At least twenty teal were on the park's fields on Wednesday 19th, although many are well hidden in the increasing vegetation. Also three wigeon and six shoveler and six shelduck on the pools. The high tide wader roost on Wednesday saw 100 redshank and 20 black-tailed godwits resting or feeding in the fields. A male pochard was on the park pond on Tuesday 18th.

The first brood of 3 lapwing chicks were seen on the edge of the rapidly receding area of pools in the fields on Tuesday 18th and again on Wednesday 19th. Coot chicks were first seen on the park pond on Friday 14th while a brood of 9 mallard ducklings have been seen in the park dyke.

The sunny weather on Wednesday 19th saw a bit more raptor activity with ten birds high in the air to the north of the park over Langenhoe involving a mix of both marsh harriers and common buzzards. Two different common buzzards flew over the park pond mid morning, one heading north, the other mobbed by crows as it flew east. A sparrowhawk flew high and eastwards to the north of the park.
Two different sparrowhawks were noted at the park on 17th, one heading east over the Colne.

At Maydays farm on Wednesday 19th, a yellow wagtail, four house martins, greenshank, common buzzard, 5 yellowhammers and 5 great crested grebes were noted by Martin Cock.
On Monday at Maydays, a common whitethroat, two reed warblers heard singing, four house martins, greenshank and whimbrel were seen at Maydays by Steve Entwistle.

A sad sight of a dead red squirrel found beside Empress Avenue suggesting it had been hit by a car. Having been first alerted to it by Chris Cheetham, I collected the squirrel and took it to Chris Burr and we could see it had been a healthy looking male. Thankfully this appears to be only the second road casualty on the Island in the last 12 months. However drivers need to take care on our Island's roads.

A muntjac deer was seen in the park fields on Wednesday 19th by Andy Field and a badger crossed the East Mersea road near Fen Farm just after dark on Sunday 16th.
Two adders were seen at the park on both the 19th and the 15th.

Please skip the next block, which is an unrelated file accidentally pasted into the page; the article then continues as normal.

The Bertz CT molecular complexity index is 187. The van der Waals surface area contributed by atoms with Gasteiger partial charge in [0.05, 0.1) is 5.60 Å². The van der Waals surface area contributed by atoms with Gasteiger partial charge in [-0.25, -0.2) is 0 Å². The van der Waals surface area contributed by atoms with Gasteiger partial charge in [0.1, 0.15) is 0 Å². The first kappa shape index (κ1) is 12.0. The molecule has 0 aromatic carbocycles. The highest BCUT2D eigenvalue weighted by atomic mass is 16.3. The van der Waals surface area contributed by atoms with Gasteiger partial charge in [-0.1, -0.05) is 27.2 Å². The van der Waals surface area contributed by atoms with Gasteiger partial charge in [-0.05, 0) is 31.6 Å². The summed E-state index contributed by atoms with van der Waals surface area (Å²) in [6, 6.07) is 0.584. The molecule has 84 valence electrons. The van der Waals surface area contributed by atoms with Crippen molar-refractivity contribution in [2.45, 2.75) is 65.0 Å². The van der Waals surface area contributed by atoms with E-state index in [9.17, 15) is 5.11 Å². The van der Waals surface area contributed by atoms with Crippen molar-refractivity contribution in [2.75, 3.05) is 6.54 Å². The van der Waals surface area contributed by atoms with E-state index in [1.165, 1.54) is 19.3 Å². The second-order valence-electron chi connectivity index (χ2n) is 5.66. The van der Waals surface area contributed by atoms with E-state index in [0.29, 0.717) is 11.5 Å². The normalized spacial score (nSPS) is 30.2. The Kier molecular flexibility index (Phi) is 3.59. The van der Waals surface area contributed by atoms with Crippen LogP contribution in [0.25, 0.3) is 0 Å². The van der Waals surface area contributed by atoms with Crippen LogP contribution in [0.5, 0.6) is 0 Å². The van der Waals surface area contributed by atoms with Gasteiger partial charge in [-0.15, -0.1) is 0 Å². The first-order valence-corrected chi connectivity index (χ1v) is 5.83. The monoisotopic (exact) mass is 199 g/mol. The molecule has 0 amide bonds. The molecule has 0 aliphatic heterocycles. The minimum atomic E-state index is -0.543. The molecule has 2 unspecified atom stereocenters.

Butterfly numbers have been quite low in recent days in the cold northerly winds although orange-tip, speckled wood, green-veined white, holly blue, peacock, small tortoiseshell and comma have been on the wing. Moth trapping has been very disappointing during the recent cold nights with less than ten moths noted on a couple of nights.

Friday, 14 April 2017


The two ring ouzels were present for a second day near the East Mersea Golfhouse, with one of the birds now having been present since Wednesday. Both birds showed well all day in the sheep field, sometimes flying into the nearby hedge for a few minutes before dropping back down into the field again. Sean Nixon kindly passed onto me these two photos he took on Friday of one of the ring ouzels.

One of the male ring ouzels was heard singing from the nearby hedge and on another occasion was heard making its harsh chacking call.

Also in the field was a male yellow wagtail earlier in the morning, a female wheatear, redwing, 5 song thrushes while two swallows hawked along the seawall.

Two common scoter, two great crested grebes and at least two common terns were in the Colne while two avocets were on the saltmarsh and ten sanderling were on the beach just after high tide.

A willow warbler was singing in trees on the park cliff-top on Friday morning, skilfully photographed through the tangle of branches and twigs by Sean. Two other willow warblers were also noted at West Mersea in Firs Chase and Strood Close.

Three different common whitethroats were heard singing, one at the back of the grazing fields, another at the top of Bromans Lane and a third between Bromans and North Farm.
A pair of grey partridge was seen in one of the fields to the north of the park by Andy Field on Friday morning.
At the end of Friday as the light faded, a little owl perched on a bare tree at the top of Bromans Lane, before flying low across the field.

One of the coots along the park borrowdyke was sitting tightly on her nest which will hopefully become more concealed as the club-rushes grow up around it.

Up to 14 tufted ducks were on the park pond and also the nearby dyke. In the grazing fields 78 black-tailed godwits roosted along with ten redshank in the afternoon.

This web of brown-tail moth caterpillars has started to defoliate a blackthorn bush next to the dyke.